AT a nationalised bank’s Customer Service Provider counters in Dharavi, there would be long queues of migrant labourers waiting to send money home. The CSP counters, run by small businesses in the 600-acre sprawl of Asia’s largest slum, are still functional, but the number of such workers has shrunk measurably since demonetisation in 2016.
One of these counters is located right across Sabir Warsi’s office-store called Karat, from where he supplies sheets of tanned leather sourced from Kanpur. His business is down 80 per cent since 2016 after the twin blows of demonetisation and the imposition of GST, a period that he calls recessionary for all of Dharavi’s businesses, estimated to number around 7,000, not including the thousands of sweatshops that offer services ranging from completed garments, button-making, dyeing, cutting, hand-embroidery and packaging to every other industry associated with leather goods and garments manufacturing. Follow more election news here.
In his 40s, Warsi came to Dharavi two decades ago, leaving behind joblessness in UP’s Najibabad. He worked for years in Dharavi’s Chamda Bazar (leather market) area to build a business supplying raw hide. “The beef ban brought business to a crawl, and then demonetisation was the final blow,” he says. After demonetisation, he started afresh, this time supplying tanned leather sourced from Kanpur. But as leather goods manufacturers in Dharavi reassessed business models after GST — leather goods attract an 18 per cent levy — he is yet to see a profitable month, he says.
“I have inventory worth about Rs 7 lakh to Rs 8 lakh, and large sums due to me from previous sales. Things are looking bleaker than ever,” says the father of four school-going kids.
Those in Dharavi’s leather goods sector say retrenchments have hit a high in the last two months as bulk orders for corporate gifts dried up ahead of election’s wait-and-watch season.
The slowdown across sectors means labour, already inexpensive in Dharavi, is further under-valued. “I had employed four men,” says Farman Ansari, who recently shut down his tailoring unit. “I managed to find them work elsewhere, but where the payment per shirt was Rs 13, it’s now Rs 10; if some other item was Rs 6 per unit then now it’s Rs 4.”
Ansari’s father, a hawker who sold Dharavi-manufactured shirts outside the Chembur railway station, is now at home, having sacked two boys who helped at his stall. Shirts and T-shirts, and especially dazzling white shirts, were until recently almost ubiquitous at hawkers’ stalls outside all major railway stations in Mumbai. “That business has almost shut. Manufacturing has stopped, labourers have had to work for less, boys employed by hawkers are jobless,” says Ansari.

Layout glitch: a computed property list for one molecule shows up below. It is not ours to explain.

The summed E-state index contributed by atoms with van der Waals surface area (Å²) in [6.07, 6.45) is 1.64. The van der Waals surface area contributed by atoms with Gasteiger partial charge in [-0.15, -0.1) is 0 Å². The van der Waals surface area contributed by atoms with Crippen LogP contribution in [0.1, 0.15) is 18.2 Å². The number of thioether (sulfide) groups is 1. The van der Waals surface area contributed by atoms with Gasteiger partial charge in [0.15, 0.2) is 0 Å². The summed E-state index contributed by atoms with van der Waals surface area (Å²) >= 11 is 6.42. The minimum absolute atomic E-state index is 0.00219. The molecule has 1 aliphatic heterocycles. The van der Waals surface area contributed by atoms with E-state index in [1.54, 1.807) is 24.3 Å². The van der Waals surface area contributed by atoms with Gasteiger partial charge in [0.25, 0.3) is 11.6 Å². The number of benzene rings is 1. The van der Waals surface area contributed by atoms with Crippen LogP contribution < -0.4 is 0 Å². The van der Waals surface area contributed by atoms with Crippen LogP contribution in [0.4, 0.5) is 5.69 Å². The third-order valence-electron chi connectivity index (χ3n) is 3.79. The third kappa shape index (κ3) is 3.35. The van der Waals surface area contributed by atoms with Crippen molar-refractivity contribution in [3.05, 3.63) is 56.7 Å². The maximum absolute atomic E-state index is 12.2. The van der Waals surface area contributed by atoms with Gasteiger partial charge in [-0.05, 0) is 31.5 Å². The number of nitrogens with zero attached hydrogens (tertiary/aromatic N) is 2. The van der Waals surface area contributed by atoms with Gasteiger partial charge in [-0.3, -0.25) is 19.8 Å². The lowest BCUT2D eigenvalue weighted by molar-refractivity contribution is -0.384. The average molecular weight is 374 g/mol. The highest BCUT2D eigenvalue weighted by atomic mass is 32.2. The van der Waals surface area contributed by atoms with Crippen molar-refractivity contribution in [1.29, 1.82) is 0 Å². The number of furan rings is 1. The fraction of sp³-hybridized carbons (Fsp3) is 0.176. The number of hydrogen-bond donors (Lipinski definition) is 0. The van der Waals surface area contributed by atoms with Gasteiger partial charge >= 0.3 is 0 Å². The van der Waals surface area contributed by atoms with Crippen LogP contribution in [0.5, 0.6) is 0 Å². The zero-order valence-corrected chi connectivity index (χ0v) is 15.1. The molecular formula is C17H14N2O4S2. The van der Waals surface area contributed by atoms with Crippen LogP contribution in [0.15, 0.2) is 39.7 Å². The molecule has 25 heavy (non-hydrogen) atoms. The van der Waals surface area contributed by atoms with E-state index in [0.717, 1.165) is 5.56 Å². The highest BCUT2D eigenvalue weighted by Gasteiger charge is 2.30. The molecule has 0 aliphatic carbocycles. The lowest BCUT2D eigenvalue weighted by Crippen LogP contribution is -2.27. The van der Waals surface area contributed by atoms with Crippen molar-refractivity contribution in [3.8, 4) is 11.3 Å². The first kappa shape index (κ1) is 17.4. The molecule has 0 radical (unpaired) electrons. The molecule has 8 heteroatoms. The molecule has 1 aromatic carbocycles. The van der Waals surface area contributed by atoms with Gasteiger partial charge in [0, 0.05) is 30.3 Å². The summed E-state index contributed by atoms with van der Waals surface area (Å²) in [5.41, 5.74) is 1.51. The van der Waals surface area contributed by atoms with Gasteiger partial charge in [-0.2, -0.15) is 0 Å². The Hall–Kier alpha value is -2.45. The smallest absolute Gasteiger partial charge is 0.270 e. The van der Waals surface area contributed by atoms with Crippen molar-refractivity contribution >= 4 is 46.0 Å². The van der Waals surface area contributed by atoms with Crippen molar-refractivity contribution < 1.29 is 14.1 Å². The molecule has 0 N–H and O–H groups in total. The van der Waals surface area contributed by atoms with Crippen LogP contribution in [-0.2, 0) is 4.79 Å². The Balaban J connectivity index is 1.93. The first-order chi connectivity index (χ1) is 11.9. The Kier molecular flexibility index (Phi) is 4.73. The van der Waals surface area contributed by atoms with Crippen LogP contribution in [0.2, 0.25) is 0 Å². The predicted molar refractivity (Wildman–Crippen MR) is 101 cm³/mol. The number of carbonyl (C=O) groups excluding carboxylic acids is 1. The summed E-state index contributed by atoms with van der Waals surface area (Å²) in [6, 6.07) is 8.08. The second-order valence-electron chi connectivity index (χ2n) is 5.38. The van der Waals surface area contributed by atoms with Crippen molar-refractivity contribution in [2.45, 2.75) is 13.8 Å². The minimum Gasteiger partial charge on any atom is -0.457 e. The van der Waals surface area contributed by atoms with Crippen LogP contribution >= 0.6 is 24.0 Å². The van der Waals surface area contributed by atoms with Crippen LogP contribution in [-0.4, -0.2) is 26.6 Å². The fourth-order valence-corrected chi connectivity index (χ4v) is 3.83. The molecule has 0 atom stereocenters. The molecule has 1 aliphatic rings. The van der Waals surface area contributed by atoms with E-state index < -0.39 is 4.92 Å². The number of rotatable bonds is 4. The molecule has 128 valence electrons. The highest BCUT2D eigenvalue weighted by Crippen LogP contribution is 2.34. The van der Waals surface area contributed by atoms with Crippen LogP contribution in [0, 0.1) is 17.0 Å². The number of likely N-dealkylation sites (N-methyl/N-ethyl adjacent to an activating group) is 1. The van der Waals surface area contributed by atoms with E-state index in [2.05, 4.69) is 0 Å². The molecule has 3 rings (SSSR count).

At Mudeeb Leather, a retailer of handbags and nattily designed jackets, proprietor Musheer Ahmed Shaikh says business never turned around from the losses that began with demonetisation, and he’s still witnessing 50 per cent of volumes he had before November 2016. Where he had eight units of three to eight employees, he’s down to four units.
Industry in Dharavi has had an exalted status for years, the clanking and whirring of its sewing machines and recycling units the background score for many films set in this overcrowded, dank home of hundreds of success stories. “That seems to be changing fast,” says Raju Korde, who set up the Dharavi Bachao Samiti nearly two decades ago to contest a government-designed makeover for the slum, involving tearing down the 60,000 shanties to make way for multi-storey towers. “Labourers from southern states appeared to have something for them back home after demonetisation, but the poorest of the poor who run Dharavi’s industries have stayed back because there’s nothing to do at home in UP.”
Korde, a trained lawyer who also writes leave and licence agreements for scores of Dharavi’s units, says unit owners haven’t been able to raise rentals since the end of 2016, a first.
In 2014, riding the Modi wave, Shiv Sena candidate Rahul Shewale had won a lead from Dharavi too, one of the six Assembly segments of the Mumbai South-Central Lok Sabha seat. He had beaten two-term Congress MP Eknath Gaikwad from Mumbai South-Central by well over 1 lakh votes. Gaikwad is contesting again.
Warsi says Shewale is unlikely to repeat his performance from Dharavi. “Businesses and labourers here feel work will get back on track if the Congress comes to power,” he says.
Shewale, a former municipal corporator who enjoys support in the Chembur area, could suffer on account of Dalit anger in Chembur, Dharavi and Anushakti Nagar too. In addition, the large Muslim population of Dharavi and the non-Maharashtrian Hindus who supported the Sena candidate in 2014 will reconsider their choices now, says Korde.
Shewale, who has earlier raised the grievances of Dharavi’s leather industry in Lok Sabha, said the Dharavi Redevelopment Project would delineate space for small industries. “In the immediate term, we’re setting up a platform called Made In Dharavi to address the problems of all industries,” he said, while acknowledging that there’s resentment among the people of Dharavi.
While Dharavi’s poor face an unprecedented job and business crisis, the somewhat prosperous unit owners are not faring better. Gulzar Khan, a jeans trader, is owed Rs 1.2 lakh for goods he supplied. “I have only managed to get Rs 8,000 in payments,” he says as Warsi adds that actually makes him a “lucky man”.
Others are simply extending credit, as Dharavi’s downturn drags on.